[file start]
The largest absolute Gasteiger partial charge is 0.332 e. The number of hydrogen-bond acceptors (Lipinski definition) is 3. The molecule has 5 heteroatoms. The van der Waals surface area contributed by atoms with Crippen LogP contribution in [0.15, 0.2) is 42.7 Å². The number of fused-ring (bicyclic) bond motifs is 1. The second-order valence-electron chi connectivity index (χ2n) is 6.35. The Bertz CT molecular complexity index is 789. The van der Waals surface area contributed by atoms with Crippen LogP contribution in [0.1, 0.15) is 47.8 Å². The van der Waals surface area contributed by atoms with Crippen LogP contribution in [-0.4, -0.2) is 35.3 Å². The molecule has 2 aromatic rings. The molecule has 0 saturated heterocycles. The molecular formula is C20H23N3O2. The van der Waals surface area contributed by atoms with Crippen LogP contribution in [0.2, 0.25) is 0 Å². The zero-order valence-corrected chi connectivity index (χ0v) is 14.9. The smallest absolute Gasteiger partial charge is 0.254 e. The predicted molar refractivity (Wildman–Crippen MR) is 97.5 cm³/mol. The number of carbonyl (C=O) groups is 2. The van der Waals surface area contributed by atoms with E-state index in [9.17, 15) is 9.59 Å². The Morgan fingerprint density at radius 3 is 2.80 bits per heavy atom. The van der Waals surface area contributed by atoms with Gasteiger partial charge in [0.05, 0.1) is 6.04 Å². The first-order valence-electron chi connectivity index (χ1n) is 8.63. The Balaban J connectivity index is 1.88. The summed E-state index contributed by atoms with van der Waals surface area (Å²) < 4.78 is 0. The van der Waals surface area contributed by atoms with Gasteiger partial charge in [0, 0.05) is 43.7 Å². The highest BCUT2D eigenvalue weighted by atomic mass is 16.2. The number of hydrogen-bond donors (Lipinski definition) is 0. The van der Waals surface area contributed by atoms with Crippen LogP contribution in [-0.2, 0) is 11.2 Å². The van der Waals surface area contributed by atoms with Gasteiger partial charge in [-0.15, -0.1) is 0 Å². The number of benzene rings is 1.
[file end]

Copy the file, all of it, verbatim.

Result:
The largest absolute Gasteiger partial charge is 0.332 e. The number of hydrogen-bond acceptors (Lipinski definition) is 3. The molecule has 5 heteroatoms. The van der Waals surface area contributed by atoms with Crippen LogP contribution in [0.15, 0.2) is 42.7 Å². The number of fused-ring (bicyclic) bond motifs is 1. The second-order valence-electron chi connectivity index (χ2n) is 6.35. The Bertz CT molecular complexity index is 789. The van der Waals surface area contributed by atoms with Crippen LogP contribution in [0.1, 0.15) is 47.8 Å². The van der Waals surface area contributed by atoms with Crippen LogP contribution in [-0.4, -0.2) is 35.3 Å². The molecule has 2 aromatic rings. The molecule has 0 saturated heterocycles. The molecular formula is C20H23N3O2. The van der Waals surface area contributed by atoms with Crippen LogP contribution in [0.2, 0.25) is 0 Å². The zero-order valence-corrected chi connectivity index (χ0v) is 14.9. The smallest absolute Gasteiger partial charge is 0.254 e. The predicted molar refractivity (Wildman–Crippen MR) is 97.5 cm³/mol. The number of carbonyl (C=O) groups is 2. The van der Waals surface area contributed by atoms with E-state index in [9.17, 15) is 9.59 Å². The Morgan fingerprint density at radius 3 is 2.80 bits per heavy atom. The van der Waals surface area contributed by atoms with Gasteiger partial charge in [0.05, 0.1) is 6.04 Å². The first-order valence-electron chi connectivity index (χ1n) is 8.63. The Balaban J connectivity index is 1.88. The summed E-state index contributed by atoms with van der Waals surface area (Å²) < 4.78 is 0. The van der Waals surface area contributed by atoms with Gasteiger partial charge in [0, 0.05) is 43.7 Å². The highest BCUT2D eigenvalue weighted by atomic mass is 16.2. The number of hydrogen-bond donors (Lipinski definition) is 0. The van der Waals surface area contributed by atoms with Crippen LogP contribution in [-0.2, 0) is 11.2 Å². The van der Waals surface area contributed by atoms with Gasteiger partial charge in [-0.15, -0.1) is 0 Å². The number of benzene rings is 1.